A younger sibling to the Discovery Channel, Animal Planet began in 1996 as a niche that, within less than six years, had 80 million subscribers. Today’s it’s still one of the fastest growing American cable networks in the global market.
Released with TLC Beyond in 2006 as the second phase of Discovery Communications’ broadband broadcasting initiative, Animal Planet Beyond joined the original multi-channel portals like Discovery Channel Beyond and Travel Channel Beyond, both of which launched several months earlier.
The release of Animal Planet Beyond marked the first of Discovery’s broadband supplements to include an impressive amount of original content, apart from its traditional television programming.
Clips from the channel run from 1 to 10 minutes in length – though most tend to be around 2 – and are categorized by what’s new, what’s on TV, what’s popular, and a rotating line-up of various subjects. Some categories of past and present include Pets, Wild Animals, Prehistoric Beasts and Legends, AKC/Eukanaba, and Bug Week. Each section has roughly 5 to 20 clips, with commercials running before every few videos.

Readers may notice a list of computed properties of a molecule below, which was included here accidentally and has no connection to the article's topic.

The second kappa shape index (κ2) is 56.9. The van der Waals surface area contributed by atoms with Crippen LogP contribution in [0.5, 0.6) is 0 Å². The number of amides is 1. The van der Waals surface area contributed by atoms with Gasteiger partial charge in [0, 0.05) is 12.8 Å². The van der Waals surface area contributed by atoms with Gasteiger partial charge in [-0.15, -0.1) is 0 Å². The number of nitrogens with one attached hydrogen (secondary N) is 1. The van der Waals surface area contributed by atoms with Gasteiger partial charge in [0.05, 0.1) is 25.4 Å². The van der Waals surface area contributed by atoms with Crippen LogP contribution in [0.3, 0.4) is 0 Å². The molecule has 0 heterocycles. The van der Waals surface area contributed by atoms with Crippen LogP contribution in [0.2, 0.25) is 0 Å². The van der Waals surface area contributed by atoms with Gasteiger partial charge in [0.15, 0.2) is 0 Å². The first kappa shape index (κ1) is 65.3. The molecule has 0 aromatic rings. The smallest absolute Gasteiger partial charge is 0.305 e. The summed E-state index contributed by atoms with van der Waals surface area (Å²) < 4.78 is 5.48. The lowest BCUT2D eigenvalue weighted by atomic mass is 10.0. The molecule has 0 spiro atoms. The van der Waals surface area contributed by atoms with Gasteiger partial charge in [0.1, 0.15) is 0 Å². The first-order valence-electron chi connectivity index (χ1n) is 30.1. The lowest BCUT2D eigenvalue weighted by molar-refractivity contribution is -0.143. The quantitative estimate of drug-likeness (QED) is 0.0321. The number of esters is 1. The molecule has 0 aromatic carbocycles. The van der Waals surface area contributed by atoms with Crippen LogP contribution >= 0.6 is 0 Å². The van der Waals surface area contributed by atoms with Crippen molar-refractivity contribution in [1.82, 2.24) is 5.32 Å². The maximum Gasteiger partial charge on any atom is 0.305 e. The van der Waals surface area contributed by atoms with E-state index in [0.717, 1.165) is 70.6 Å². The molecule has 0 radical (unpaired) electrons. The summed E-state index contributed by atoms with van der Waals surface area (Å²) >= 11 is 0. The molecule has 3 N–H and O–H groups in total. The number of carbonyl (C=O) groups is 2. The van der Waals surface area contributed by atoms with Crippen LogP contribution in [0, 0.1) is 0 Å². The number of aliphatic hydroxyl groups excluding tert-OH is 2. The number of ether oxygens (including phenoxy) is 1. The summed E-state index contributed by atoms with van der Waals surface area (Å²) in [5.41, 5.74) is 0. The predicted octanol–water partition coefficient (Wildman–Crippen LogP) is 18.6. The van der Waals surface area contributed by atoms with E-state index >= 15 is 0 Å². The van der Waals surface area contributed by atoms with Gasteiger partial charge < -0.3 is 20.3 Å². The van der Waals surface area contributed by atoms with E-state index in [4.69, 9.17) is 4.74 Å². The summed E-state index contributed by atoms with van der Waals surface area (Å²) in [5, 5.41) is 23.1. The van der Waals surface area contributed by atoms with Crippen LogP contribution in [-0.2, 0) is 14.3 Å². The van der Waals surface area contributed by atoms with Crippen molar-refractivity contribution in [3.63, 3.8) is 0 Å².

Since most of the clips were originally produced to air on Animal Planet, it goes without saying that the quality of the content is superb. Animal Planet Beyond also usually offers at least one series of original web content – currently, it’s Pet Trends. Maggie Gallant, founder of Spotlight Communications and a trend expert on NY1 News, is the affable host, showing viewers the latest in pet food, clothing, toys, and other accessories.
Maggie Gallant’s Pet Trends is a fun show, if a little odd. There’s one 3-minute show devoted to Doggles, a company that creates designer canine sunglasses. But like all of Discovery’s online broadcasting supplements, the constant advertisements before each video can be off-putting, especially since the videos are not much longer than the commercials.